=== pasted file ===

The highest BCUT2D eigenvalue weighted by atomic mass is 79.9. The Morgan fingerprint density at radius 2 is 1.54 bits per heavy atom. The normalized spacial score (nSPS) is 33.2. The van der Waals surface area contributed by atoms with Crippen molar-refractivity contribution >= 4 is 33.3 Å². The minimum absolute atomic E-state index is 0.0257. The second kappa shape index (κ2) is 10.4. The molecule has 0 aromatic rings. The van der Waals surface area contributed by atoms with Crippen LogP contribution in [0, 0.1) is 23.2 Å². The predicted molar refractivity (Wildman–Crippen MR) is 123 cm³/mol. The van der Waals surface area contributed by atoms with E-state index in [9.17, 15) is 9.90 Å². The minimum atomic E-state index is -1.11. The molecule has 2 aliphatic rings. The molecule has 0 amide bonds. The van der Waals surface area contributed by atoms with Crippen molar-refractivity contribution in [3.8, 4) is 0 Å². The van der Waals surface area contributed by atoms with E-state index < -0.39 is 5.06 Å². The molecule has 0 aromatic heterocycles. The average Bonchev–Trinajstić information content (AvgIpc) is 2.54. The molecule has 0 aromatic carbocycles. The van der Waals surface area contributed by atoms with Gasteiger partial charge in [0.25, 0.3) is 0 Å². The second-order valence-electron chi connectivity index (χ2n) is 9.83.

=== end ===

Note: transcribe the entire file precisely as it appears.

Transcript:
The highest BCUT2D eigenvalue weighted by atomic mass is 79.9. The Morgan fingerprint density at radius 2 is 1.54 bits per heavy atom. The normalized spacial score (nSPS) is 33.2. The van der Waals surface area contributed by atoms with Crippen molar-refractivity contribution >= 4 is 33.3 Å². The minimum absolute atomic E-state index is 0.0257. The second kappa shape index (κ2) is 10.4. The molecule has 0 aromatic rings. The van der Waals surface area contributed by atoms with Crippen LogP contribution in [0, 0.1) is 23.2 Å². The predicted molar refractivity (Wildman–Crippen MR) is 123 cm³/mol. The van der Waals surface area contributed by atoms with E-state index in [9.17, 15) is 9.90 Å². The minimum atomic E-state index is -1.11. The molecule has 2 aliphatic rings. The molecule has 0 amide bonds. The van der Waals surface area contributed by atoms with Crippen molar-refractivity contribution in [3.8, 4) is 0 Å². The van der Waals surface area contributed by atoms with E-state index < -0.39 is 5.06 Å². The molecule has 0 aromatic heterocycles. The average Bonchev–Trinajstić information content (AvgIpc) is 2.54. The molecule has 0 aromatic carbocycles. The van der Waals surface area contributed by atoms with Gasteiger partial charge in [0.25, 0.3) is 0 Å². The second-order valence-electron chi connectivity index (χ2n) is 9.83.